HUNTINGTON - No disrespect to Western Carolina, but Marshall spent this week largely preparing for ... make that preparing to get better.
Tonight, a week after its 69-34 schnoz-busting at West Virginia, the Thundering Herd will see how far it has progressed. With important games on the immediate horizon, style points are nearly as important as points on the scoreboard.
The Herd tangles with former Southern Conference foe Western Carolina (1-0) at 7 p.m. at Joan C. Edwards Stadium. The game airs on a different outlet for Herd fans, Fox College Sports Atlantic (Suddenlink digital 509).
The Herd has much to repair on the defensive side after giving up 655 total yards to the Mountaineers.
"We're at a point where we have to be more concerned with us," said defensive coordinator Chris Rippon. "We are going to focus on what we have to do in order to win games, play great defense and get ready to play a Conference USA schedule."
There isn't an area the Herd defense doesn't need to improve. But that should not have been a surprise - against WVU, there were a lot of players in their college debuts, first starts or first significant action in more than a year.
Count them - Alex Bazzie and Ra'Shawde Myers at one end and Malcom Strong backing up at the other; Jarquez Samuel and Steve Dillon at tackles, Raheem Waiters, Cortez Carter and Evan McKelvey at linebacker and Keith Baxter at cornerback. Even the safeties, former Boston College veterans Dominick LeGrande and Okechukwu Okoroha, haven't played in more than a year and a half.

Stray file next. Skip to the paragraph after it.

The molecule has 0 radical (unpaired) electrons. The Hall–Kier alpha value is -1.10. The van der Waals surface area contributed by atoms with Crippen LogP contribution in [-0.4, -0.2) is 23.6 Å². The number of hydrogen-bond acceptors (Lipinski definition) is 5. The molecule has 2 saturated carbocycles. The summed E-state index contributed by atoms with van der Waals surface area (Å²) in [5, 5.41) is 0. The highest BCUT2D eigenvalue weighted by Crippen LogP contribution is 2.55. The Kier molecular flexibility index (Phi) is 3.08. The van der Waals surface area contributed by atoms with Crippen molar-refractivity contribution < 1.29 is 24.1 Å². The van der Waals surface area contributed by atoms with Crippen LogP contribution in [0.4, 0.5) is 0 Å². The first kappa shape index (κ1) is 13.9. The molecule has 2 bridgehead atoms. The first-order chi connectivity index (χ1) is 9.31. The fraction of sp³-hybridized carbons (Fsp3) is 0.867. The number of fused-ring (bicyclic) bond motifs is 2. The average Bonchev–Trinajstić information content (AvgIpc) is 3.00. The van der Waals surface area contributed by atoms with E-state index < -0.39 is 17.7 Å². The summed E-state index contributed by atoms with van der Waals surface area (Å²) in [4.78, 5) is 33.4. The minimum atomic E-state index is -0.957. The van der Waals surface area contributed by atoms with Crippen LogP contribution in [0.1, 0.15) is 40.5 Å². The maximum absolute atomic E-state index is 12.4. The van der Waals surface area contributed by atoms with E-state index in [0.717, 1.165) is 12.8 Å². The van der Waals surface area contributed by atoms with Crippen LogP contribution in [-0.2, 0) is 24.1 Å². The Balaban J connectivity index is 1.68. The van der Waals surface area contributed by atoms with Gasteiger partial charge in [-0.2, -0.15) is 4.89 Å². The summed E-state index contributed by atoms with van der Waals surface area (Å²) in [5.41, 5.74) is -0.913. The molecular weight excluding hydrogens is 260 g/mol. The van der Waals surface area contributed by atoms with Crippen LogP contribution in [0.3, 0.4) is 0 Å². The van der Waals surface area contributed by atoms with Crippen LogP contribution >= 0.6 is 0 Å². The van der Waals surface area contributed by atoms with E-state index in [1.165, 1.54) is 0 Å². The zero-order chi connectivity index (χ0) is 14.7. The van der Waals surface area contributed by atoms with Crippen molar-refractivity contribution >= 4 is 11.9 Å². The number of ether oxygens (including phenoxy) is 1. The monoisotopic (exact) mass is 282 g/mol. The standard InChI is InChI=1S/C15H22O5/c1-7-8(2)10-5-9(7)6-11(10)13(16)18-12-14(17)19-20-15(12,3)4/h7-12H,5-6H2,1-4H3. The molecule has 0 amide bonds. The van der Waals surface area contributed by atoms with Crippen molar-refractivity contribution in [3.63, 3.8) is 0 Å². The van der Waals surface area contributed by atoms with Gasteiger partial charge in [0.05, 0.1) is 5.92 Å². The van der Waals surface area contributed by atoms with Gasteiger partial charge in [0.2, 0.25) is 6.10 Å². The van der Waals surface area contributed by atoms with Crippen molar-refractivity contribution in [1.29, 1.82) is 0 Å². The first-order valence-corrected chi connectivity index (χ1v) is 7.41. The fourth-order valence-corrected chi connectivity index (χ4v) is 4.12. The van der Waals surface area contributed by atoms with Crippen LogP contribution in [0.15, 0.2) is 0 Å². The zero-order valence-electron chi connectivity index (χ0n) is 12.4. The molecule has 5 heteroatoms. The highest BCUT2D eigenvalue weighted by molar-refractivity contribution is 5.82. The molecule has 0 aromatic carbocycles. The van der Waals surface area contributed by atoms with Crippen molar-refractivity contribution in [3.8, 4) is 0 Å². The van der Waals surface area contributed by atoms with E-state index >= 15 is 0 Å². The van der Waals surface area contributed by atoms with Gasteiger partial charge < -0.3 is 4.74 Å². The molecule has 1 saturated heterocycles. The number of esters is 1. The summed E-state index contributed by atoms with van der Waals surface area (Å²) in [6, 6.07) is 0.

With Ohio, Purdue and eight Conference USA rivals ahead, Rippon knows the urgency. Coaches tried to share that urgency with defenders this week.
"You use so many different techniques as a coach - what happens on the practice field, how do you think you're going to get [through] to them in that particular situation," Rippon said. "We have young kids, and when you're talking about some guys, this was their first week.
"Jarquez was dinged up for most of camp. Steve Dillon was hurt most of camp. Now, they come out today, as a coach you're expecting them to come out a million miles an hour. As a young player - neither of those guys have played football for a year - it takes awhile for them to get back into speed. How do you light that fire? Well, it's either yelling at them, or whatever you've got to do to say, 'This is where you have to be, and what you gave us isn't it.'